Marijuana is most commonly used as a mood-altering (pychoactive) drug. It is a plant-based substance created by drying the flower, leaves and/or stems of the cannabis plant. It contains the psychoactive substance delta-9-tetrahydro-cannabinol (HCT). The presence of HCT classifies marijuana as a Schedule 1 controlled substance that affects almost every organ in the body.
However, tests have shown that marijuana can be used for medicinal purposes, helping treat such conditions as chronic pain, anxiety and nausea/vomiting. It is the use of marijuana for medical purposes that have accelerated the legalization of marijuana in several states in the U.S. This creates the question of how to harness the useful effects of this drug while eliminating those that are “harmful,” which caused it be classified it as an illegal drug for so long. This is where the term microdosing comes into play.
With the shift toward to the legalization of marijuana for medical and in some states recreational use, it is important to understand the term microdosing. Microdosing of psychedelic drugs has been done for centuries. This has been practiced by certain indigenous people (using peyote, for example) and was introduced by the inventor of LSD, Dr. Albert Hoffman, in the 1960s. What’s more, according to a recent article in GQ Magazine, some well-known Silicon Valley “gurus” take small doses of LSD to boost their productivity and creativity during the workday.
The idea behind microdosing is to keep the mind-altering effects under control by administering the drug under the perceptional dosage. As the term implies, this practice uses a small/micro amount of the active ingredient for each dosage, to harness the useful effects of the active ingredient only. In regards to marijuana, this means administering the HCT in a small enough dosage (usually around 5-10 milligrams) to be helpful and not “harmful”. Doctors already prescribing microdosed marijuana consider it to be more like an herbal supplement where “less is more,” according an article in Mashable.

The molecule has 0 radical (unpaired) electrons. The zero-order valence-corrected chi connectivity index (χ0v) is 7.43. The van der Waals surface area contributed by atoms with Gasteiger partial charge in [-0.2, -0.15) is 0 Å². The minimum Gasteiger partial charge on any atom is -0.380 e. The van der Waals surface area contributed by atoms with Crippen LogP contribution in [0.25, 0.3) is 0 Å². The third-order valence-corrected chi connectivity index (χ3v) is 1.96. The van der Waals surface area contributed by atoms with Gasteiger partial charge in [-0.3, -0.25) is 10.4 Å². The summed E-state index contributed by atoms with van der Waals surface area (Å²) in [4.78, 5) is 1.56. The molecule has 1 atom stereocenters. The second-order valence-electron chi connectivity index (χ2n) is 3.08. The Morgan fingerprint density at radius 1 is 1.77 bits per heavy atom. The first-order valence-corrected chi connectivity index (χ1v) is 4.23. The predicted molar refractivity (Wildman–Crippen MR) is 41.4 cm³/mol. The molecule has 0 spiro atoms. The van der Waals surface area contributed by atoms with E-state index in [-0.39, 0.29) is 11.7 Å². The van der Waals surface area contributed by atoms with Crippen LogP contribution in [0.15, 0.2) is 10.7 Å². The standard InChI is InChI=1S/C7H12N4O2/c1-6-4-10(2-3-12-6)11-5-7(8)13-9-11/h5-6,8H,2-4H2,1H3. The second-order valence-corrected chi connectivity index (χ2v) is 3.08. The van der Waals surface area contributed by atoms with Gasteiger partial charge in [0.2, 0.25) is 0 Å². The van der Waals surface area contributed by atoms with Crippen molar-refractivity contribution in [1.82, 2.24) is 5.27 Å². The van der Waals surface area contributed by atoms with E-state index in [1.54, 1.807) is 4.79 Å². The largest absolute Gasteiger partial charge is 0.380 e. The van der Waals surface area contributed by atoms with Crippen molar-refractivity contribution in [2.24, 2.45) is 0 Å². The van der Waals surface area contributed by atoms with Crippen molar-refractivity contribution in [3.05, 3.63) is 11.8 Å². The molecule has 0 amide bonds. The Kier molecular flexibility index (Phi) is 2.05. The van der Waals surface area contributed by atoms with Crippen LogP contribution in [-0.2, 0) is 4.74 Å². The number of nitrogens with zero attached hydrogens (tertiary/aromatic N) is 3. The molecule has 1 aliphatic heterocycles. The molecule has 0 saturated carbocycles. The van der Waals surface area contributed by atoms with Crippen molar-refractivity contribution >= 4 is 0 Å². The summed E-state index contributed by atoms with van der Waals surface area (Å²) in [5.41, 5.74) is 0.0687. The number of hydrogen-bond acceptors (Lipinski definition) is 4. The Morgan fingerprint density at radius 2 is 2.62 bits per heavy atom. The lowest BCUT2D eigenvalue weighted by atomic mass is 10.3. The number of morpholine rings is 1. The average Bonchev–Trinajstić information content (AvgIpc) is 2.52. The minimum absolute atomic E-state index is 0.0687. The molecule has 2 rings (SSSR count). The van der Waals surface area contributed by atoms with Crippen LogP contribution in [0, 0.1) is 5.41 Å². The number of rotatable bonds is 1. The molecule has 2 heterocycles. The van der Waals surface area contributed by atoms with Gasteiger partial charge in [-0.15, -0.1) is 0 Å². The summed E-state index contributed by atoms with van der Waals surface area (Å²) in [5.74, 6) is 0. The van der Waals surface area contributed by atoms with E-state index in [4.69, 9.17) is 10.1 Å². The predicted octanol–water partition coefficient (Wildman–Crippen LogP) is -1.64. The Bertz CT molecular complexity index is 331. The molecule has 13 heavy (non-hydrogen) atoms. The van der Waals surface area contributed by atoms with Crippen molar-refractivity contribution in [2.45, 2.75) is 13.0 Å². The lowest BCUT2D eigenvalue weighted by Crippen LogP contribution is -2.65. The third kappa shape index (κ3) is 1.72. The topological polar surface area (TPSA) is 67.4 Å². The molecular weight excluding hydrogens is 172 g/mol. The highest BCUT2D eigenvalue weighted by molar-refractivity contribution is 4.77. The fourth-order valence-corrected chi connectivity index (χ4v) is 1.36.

Microdosing marijuana is usually administered to the patient via edibles like herbal teas, bite-sized chocolates and candies. Long gone are the days when marijuana users were detected by the distinct smell of marijuana smoke clinging to their garments! Medical marijuana usage could become as simple as drinking tea at breakfast or helping yourself to a small chocolate for dessert at lunch.
What does this mean to employers? Organizations need to be ready with detailed HR drug policies to ensure that workplace rules are clear to their employees. This will circumvent any doubt regarding marijuana use in the workplace.
The Legalization of Medical Marijuana in Ohio
When House Bill 523 went into effect on September 8, 2016, medical marijuana became legal in the state of Ohio. However, it will be one to two years after that effective date before anyone will be able to legally purchase cannabis for medical use. What House Bill 523 has established is an “affirmative defense” against prosecution for patients in possession of legally prescribed marijuana by a certified physician. This affirmative defense only protects patients using marijuana-infused edibles, tinctures, oils, patches and plant material. This definition is very similar to that of microdosing, so everyone must be ready for this eventuality, especially employers.
For more information, visit the Ohio Medical Marijuana Control Program website for an updated timeline as each aspect of Ohio law is defined and enforced.
Need Help Defining Your HR Drug Policy?
SACS Consulting & Investigative Services, Inc. can review and update your HR manuals and provide workplace training to ensure your employees are clear on organizational drug policies. Contact us or call us at 330-255-1101 to speak with one of our HR Policies and Procedures specialists today!